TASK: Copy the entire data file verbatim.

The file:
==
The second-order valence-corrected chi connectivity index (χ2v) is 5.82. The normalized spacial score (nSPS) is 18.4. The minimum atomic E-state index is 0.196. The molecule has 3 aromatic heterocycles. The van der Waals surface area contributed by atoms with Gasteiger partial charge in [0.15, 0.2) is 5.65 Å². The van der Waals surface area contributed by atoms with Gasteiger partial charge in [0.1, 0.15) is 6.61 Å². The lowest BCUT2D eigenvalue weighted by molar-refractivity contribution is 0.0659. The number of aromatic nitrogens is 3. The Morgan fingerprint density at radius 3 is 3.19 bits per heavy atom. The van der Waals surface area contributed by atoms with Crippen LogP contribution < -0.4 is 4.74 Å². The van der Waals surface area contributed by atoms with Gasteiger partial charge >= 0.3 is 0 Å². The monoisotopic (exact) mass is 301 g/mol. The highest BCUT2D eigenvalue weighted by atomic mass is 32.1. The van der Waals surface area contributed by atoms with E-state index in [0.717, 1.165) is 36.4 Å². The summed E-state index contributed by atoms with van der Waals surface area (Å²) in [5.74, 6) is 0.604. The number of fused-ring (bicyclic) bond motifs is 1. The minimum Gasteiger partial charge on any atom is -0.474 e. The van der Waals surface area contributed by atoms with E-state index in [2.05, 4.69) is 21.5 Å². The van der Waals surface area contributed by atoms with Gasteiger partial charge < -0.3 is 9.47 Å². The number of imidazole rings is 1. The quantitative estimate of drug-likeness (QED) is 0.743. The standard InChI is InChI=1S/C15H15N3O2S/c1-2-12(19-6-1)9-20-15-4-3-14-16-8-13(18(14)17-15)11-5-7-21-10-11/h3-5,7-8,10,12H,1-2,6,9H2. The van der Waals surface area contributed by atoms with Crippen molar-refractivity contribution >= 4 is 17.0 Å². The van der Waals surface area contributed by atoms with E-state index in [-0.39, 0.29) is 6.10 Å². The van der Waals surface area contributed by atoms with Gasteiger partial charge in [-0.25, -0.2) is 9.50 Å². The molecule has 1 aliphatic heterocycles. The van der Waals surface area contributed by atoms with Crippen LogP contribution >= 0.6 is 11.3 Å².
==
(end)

The second-order valence-corrected chi connectivity index (χ2v) is 5.82. The normalized spacial score (nSPS) is 18.4. The minimum atomic E-state index is 0.196. The molecule has 3 aromatic heterocycles. The van der Waals surface area contributed by atoms with Gasteiger partial charge in [0.15, 0.2) is 5.65 Å². The van der Waals surface area contributed by atoms with Gasteiger partial charge in [0.1, 0.15) is 6.61 Å². The lowest BCUT2D eigenvalue weighted by molar-refractivity contribution is 0.0659. The number of aromatic nitrogens is 3. The Morgan fingerprint density at radius 3 is 3.19 bits per heavy atom. The van der Waals surface area contributed by atoms with Crippen LogP contribution < -0.4 is 4.74 Å². The van der Waals surface area contributed by atoms with Gasteiger partial charge >= 0.3 is 0 Å². The monoisotopic (exact) mass is 301 g/mol. The highest BCUT2D eigenvalue weighted by atomic mass is 32.1. The van der Waals surface area contributed by atoms with E-state index in [0.717, 1.165) is 36.4 Å². The summed E-state index contributed by atoms with van der Waals surface area (Å²) in [5.74, 6) is 0.604. The number of fused-ring (bicyclic) bond motifs is 1. The minimum Gasteiger partial charge on any atom is -0.474 e. The van der Waals surface area contributed by atoms with E-state index in [2.05, 4.69) is 21.5 Å². The van der Waals surface area contributed by atoms with Gasteiger partial charge < -0.3 is 9.47 Å². The number of imidazole rings is 1. The quantitative estimate of drug-likeness (QED) is 0.743. The standard InChI is InChI=1S/C15H15N3O2S/c1-2-12(19-6-1)9-20-15-4-3-14-16-8-13(18(14)17-15)11-5-7-21-10-11/h3-5,7-8,10,12H,1-2,6,9H2. The van der Waals surface area contributed by atoms with Crippen molar-refractivity contribution >= 4 is 17.0 Å². The van der Waals surface area contributed by atoms with E-state index in [-0.39, 0.29) is 6.10 Å². The van der Waals surface area contributed by atoms with Gasteiger partial charge in [-0.25, -0.2) is 9.50 Å². The molecule has 1 aliphatic heterocycles. The van der Waals surface area contributed by atoms with Crippen LogP contribution >= 0.6 is 11.3 Å².